- Term Project Part 1: Thesis Statement
Submit a thesis statement for your term project.
A thesis statement focuses your ideas into one or two sentences. It should present the topic of your project and also make a comment about your position in relation to the topic. Your thesis statement should tell your reader what the paper is about and also help guide your writing and keep your argument focused.
A good thesis statement:
- Is usually one sentence
- Is a statement, not a question
- Identifies the subject of the paper
- Takes a stand, rather than simply announcing a subject
Obtain permission to choose a topic of your own OR choose a topic for your term project from the list:
- Compare and contrast extrinsic and intrinsic heart controls.
- What characteristics of hemoglobin make it ideal for oxygen transport?
- Compare and contrast cellular and humoral immunity?
- Why is the secondary immune response so much more effective than the primary immune response?
- Why has influenza been a number one priority of the WHO?
- Assume you are an epidemiologist living in Arizona. You notice that many of your associates in your small town are exhibiting symptoms of hantavirus. Describe the steps that you would take to first determine if there is in fact an epidemic in the making in your town, and second, help control the spread of the virus.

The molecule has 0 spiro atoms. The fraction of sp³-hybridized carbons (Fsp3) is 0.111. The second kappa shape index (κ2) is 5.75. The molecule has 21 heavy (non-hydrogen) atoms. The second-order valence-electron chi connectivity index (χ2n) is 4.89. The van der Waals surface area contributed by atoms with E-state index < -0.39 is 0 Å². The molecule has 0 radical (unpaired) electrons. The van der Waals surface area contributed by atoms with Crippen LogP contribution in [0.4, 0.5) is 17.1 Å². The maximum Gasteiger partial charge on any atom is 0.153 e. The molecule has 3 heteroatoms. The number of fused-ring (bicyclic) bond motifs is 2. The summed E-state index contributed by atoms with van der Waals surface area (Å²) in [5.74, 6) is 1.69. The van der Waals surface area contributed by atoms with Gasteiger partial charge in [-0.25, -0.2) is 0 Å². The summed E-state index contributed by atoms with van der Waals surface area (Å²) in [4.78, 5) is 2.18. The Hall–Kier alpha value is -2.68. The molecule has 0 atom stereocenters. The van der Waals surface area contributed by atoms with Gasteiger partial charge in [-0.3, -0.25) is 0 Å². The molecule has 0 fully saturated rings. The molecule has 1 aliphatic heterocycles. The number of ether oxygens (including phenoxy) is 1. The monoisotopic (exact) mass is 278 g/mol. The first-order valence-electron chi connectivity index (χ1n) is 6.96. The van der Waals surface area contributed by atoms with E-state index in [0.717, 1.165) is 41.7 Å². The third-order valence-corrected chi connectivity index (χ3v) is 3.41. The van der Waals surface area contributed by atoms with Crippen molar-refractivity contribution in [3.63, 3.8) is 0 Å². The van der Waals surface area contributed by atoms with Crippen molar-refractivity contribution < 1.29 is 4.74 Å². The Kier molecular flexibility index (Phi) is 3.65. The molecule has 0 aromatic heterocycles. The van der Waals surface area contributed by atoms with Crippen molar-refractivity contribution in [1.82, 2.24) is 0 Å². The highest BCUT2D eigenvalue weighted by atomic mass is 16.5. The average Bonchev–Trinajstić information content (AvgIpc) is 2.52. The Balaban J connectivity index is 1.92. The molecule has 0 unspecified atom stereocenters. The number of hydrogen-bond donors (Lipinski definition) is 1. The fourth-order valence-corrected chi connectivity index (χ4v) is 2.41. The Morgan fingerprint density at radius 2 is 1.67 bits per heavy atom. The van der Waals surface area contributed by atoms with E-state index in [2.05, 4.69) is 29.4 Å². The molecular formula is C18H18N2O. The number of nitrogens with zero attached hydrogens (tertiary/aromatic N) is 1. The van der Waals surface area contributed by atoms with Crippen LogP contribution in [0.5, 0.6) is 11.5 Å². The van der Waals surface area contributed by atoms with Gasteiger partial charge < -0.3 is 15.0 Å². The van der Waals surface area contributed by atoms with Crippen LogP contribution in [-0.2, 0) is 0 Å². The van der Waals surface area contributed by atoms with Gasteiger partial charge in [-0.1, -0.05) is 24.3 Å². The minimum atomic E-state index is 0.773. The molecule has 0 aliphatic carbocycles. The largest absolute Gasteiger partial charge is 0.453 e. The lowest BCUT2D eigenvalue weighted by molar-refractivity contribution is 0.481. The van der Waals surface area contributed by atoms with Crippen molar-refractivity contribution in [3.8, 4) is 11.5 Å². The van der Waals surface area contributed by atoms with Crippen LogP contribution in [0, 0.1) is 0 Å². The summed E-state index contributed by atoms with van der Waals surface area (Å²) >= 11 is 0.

- How does the structure of the alveolar sac relate directly to its function?
- Why are the pancreas, liver, and gallbladder called accessory organs of the digestive system?
- How does the maintenance of a high blood level of estrogen and progesterone by birth control pills prevent pregnancy?
- What are the similarities and differences in the functioning of FSH (secreted by the anterior pituitary) in males and females?
- What are the milestones of the embryonic period of development?
- What cardiovascular and respiratory changes must occur at birth for a baby to survive the transition?
Key Concepts: Citing Sources | Citing Images | Reference Lists
Activity: You can use either APA or MLA guidelines. Investigate the websites, p ick one style and be consistent!There are certain basic things you need to cite just about any source, using just about any format:
- The AUTHOR (or creator) of the work. This may be one person, many people, or a group or organization.
- The TITLE OF THE WORK itself. For example, the article title, the book title, the chapter title, etc.
- The JOURNAL or the PUBLISHER. For an article, you include the name of the specific magazine or journal. For a book, the publishing house. For a website, the url, and date visited.
- The PUBLICATION DATE.
There are also certain things that must be included for specific types of works. For example, for an article or a book chapter, you would provide page numbers. For a website, you would provide the URL.The moment when you are most likely to have easy access to all of this information?
- When you find it in the first place.
- Know then what you need to take note of in order to cite it effectively later.
- Research and Citation Resources
MLA and APA (The Writing Lab and OWL at Purdue and Purdue U, 2008. Web. 20 Nov. 2014.)